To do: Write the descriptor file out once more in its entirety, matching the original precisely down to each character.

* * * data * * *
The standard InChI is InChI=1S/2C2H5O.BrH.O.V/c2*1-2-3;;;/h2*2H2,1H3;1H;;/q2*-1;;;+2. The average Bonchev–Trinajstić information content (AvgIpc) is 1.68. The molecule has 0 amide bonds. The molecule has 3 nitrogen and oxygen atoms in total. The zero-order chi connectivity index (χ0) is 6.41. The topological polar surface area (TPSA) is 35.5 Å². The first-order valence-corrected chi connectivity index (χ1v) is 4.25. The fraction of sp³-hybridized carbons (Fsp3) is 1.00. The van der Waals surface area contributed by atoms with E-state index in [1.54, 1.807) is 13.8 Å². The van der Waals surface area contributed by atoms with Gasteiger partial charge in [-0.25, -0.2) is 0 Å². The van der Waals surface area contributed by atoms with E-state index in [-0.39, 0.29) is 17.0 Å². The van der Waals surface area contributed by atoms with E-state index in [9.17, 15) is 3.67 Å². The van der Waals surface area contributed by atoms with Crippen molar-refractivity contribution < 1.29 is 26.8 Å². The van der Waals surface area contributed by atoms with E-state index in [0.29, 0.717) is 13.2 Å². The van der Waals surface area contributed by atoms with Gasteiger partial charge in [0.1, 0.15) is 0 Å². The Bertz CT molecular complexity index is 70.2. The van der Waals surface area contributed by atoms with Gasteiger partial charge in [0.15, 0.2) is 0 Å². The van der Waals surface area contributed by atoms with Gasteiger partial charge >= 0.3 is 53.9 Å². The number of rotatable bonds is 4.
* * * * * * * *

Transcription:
The standard InChI is InChI=1S/2C2H5O.BrH.O.V/c2*1-2-3;;;/h2*2H2,1H3;1H;;/q2*-1;;;+2. The average Bonchev–Trinajstić information content (AvgIpc) is 1.68. The molecule has 0 amide bonds. The molecule has 3 nitrogen and oxygen atoms in total. The zero-order chi connectivity index (χ0) is 6.41. The topological polar surface area (TPSA) is 35.5 Å². The first-order valence-corrected chi connectivity index (χ1v) is 4.25. The fraction of sp³-hybridized carbons (Fsp3) is 1.00. The van der Waals surface area contributed by atoms with E-state index in [1.54, 1.807) is 13.8 Å². The van der Waals surface area contributed by atoms with Gasteiger partial charge in [-0.25, -0.2) is 0 Å². The van der Waals surface area contributed by atoms with E-state index in [-0.39, 0.29) is 17.0 Å². The van der Waals surface area contributed by atoms with E-state index in [9.17, 15) is 3.67 Å². The van der Waals surface area contributed by atoms with Crippen molar-refractivity contribution < 1.29 is 26.8 Å². The van der Waals surface area contributed by atoms with E-state index in [0.29, 0.717) is 13.2 Å². The van der Waals surface area contributed by atoms with Gasteiger partial charge in [0.1, 0.15) is 0 Å². The Bertz CT molecular complexity index is 70.2. The van der Waals surface area contributed by atoms with Gasteiger partial charge in [0.15, 0.2) is 0 Å². The van der Waals surface area contributed by atoms with Gasteiger partial charge >= 0.3 is 53.9 Å². The number of rotatable bonds is 4.